All up and down the main street that takes us from our hotel to the beach and then along the beach, there are stands that make and sell food. These stands are attached to scooters that they use to transport the stand in and out of its parked location on the street.
I went to many of them to get many different things, like fresh fruit shakes, fried chicken, sticky rice, pad thai (Thai rice noodle dish), and steamed coconut flans.
Almost every day, we got fresh fruit shakes, which are made with sliced fresh fruit, like mangoes, pineapple, papaya, lemon, and coconut. They placed the fruit in a blender with ice and some sugar water. They blended it so it well and poured it in a clear plastic cup and placed a straw in it. The price for each one was usually about 25 bhat, which is half a Euro.
If we went to the beach, we'd go to the fresh fruit stand and the woman would slice up fresh fruit for us and stick it in a container. The mangoes and pineapple were incredibly sweet. Alessandro bought a coconut once and drank the milk from it. And, when he was done, the woman opened it up, gave him a spoon, and he ate the coconut inside. I used to not like fresh coconut before, but it was more delicious than any coconut I'd ever tasted.
A few times, we didn't feel like going out to eat, so we ordered a pad thai from one stand that makes only pad thai and fried rice. I walked up to the stand, said hello to the man, and ordered my pad thai. He asked me only one question, "Chicken?"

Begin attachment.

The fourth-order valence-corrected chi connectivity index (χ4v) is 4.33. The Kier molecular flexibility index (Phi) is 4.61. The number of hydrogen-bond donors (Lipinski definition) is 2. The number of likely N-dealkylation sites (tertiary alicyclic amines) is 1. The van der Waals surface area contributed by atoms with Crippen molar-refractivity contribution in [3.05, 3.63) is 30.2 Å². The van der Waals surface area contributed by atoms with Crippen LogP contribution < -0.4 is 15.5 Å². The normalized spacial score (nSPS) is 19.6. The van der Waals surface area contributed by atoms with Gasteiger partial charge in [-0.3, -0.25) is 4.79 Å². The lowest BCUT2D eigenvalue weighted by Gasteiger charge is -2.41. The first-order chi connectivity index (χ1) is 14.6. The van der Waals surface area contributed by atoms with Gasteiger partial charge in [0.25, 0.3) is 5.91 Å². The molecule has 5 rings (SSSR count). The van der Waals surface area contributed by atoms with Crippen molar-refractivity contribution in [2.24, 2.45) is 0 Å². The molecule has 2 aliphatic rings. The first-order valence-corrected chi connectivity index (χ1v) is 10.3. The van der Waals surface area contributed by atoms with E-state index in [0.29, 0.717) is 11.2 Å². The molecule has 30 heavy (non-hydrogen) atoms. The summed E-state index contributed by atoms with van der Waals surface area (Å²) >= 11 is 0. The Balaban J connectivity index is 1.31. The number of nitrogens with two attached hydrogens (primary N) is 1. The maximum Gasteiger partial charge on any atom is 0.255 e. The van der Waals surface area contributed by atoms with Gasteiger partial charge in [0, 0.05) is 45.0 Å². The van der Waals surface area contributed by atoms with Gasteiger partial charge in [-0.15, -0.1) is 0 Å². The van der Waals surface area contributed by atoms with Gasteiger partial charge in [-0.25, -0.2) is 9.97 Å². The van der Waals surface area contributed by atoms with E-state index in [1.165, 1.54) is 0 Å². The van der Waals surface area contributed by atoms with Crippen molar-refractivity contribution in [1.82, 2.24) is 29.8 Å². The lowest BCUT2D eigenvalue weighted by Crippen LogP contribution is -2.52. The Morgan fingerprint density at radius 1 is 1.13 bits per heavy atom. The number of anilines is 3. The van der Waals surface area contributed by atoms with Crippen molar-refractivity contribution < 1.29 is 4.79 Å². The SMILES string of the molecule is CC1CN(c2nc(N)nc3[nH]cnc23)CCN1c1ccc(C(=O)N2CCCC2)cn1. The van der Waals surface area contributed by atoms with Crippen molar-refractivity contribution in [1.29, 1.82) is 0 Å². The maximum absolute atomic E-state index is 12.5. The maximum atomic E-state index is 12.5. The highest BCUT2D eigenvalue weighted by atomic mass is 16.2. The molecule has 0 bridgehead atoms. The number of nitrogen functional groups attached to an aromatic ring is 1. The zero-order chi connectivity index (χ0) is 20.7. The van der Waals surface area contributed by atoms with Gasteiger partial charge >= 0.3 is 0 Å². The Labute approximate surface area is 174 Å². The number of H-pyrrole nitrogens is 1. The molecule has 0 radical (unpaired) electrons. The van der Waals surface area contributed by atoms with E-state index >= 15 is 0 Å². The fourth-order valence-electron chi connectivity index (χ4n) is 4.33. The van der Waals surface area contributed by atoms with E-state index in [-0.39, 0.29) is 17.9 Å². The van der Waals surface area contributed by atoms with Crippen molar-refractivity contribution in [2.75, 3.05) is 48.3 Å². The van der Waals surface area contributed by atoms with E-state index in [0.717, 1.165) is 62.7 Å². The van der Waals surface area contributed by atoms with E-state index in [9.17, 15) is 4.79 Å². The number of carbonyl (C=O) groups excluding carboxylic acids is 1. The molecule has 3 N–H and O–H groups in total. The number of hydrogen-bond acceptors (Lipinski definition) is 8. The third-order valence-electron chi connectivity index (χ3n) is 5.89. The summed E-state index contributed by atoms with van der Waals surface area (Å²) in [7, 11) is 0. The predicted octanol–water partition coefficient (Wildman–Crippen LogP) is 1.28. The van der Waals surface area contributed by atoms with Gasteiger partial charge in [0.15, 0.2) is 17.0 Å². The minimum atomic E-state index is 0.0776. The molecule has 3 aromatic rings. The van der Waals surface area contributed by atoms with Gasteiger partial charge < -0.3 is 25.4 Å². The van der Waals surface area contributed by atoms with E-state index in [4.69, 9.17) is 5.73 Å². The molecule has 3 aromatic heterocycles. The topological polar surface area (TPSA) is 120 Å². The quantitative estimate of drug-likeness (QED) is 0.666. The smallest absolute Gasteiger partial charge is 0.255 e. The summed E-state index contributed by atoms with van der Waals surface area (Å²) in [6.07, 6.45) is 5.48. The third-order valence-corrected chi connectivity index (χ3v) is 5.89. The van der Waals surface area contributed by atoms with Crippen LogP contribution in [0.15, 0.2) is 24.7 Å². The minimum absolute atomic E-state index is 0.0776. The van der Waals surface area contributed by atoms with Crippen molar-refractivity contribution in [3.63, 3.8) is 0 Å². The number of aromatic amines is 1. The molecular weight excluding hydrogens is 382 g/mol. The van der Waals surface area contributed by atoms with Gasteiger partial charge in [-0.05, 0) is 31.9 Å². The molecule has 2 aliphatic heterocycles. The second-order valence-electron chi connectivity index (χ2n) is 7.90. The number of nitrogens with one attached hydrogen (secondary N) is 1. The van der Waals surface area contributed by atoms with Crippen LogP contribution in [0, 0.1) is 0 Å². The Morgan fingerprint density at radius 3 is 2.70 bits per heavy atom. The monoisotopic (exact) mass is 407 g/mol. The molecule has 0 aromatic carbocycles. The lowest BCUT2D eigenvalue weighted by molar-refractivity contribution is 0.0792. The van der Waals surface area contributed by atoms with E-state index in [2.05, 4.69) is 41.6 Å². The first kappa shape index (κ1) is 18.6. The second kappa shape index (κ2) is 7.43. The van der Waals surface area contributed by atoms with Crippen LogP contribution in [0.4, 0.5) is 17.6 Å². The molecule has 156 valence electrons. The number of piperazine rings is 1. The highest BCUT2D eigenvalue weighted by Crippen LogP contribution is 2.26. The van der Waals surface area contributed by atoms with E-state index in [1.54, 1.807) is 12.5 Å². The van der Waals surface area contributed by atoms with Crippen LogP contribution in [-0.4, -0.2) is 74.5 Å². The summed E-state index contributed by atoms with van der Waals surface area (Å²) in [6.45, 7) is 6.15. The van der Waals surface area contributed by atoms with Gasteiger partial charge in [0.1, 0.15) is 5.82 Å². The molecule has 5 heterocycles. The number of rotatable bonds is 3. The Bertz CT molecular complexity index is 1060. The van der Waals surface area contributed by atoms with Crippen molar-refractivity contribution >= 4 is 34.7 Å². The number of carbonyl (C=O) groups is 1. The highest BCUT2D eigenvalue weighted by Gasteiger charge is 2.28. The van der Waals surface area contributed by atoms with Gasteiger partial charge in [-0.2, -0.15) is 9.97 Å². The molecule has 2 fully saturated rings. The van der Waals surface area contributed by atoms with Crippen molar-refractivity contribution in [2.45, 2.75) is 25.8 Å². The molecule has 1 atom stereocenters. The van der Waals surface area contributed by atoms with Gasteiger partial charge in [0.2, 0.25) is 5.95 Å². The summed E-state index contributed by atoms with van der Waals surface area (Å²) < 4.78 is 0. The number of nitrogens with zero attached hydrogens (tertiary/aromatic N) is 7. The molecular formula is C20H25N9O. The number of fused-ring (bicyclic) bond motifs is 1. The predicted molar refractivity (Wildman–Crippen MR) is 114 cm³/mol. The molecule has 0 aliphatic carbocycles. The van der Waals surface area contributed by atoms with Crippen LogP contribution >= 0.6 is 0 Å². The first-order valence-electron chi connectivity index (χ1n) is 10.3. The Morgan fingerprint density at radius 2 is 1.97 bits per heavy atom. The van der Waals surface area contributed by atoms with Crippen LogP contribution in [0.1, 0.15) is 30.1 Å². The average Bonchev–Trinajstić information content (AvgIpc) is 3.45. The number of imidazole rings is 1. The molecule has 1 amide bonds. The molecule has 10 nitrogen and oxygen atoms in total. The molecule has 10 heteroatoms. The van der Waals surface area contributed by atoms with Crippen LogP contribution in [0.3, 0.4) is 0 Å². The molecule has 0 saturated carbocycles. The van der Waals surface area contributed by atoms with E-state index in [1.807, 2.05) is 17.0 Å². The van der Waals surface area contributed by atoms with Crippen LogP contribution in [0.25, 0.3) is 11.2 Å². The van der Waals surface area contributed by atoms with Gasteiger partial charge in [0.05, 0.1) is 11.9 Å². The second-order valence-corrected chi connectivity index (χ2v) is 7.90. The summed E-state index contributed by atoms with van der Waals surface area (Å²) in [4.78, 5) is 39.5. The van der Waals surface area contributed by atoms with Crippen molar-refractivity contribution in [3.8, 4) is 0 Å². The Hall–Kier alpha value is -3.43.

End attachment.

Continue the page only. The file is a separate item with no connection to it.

I watched him as he poured oil into the wok that was on a large bunsen burner. He pulled the noodles out of a bag, and sauteed them. He added different ingredients like bean sprouts, various sauces from different bottles, egg, and tofu.
Within a few minutes, he slid my pad thai into a styrofoam container. The woman who helped him placed fresh green onions on top along with a slice of lime inside the container. She put the container in a bag along with wooden chopsticks. I handed the woman my 35 bhat, which is not even 1 Euro.
I stepped over to the stand next to him and ordered a mango shake, which was a great dessert to go with my pad thai. Later in the afternoon, I'd go to another woman's stand who sold fried pancakes, like crępes. I often ordered a fried pancake with banana and chocolate on top. She had balls of dough prepared that she rolled out with her hand, placed some butter in her skillet, and fried it up while she sliced the banana.
She closed the fried pancake so it was a square, turned it over and fried it some more. She placed it on a paper plate and drizzled chocolate on top of it. She cut it up for me and stuck a toothpick in one of them. It was an inexpensive dessert for 25 bhat.
It was always inexpensive to eat this way in the streets of Krabi, but it was also very delicious. We went to many of these local food stands during our stay in Krabi and after a few visits to different ones, I had decided on which ones were my favorite.
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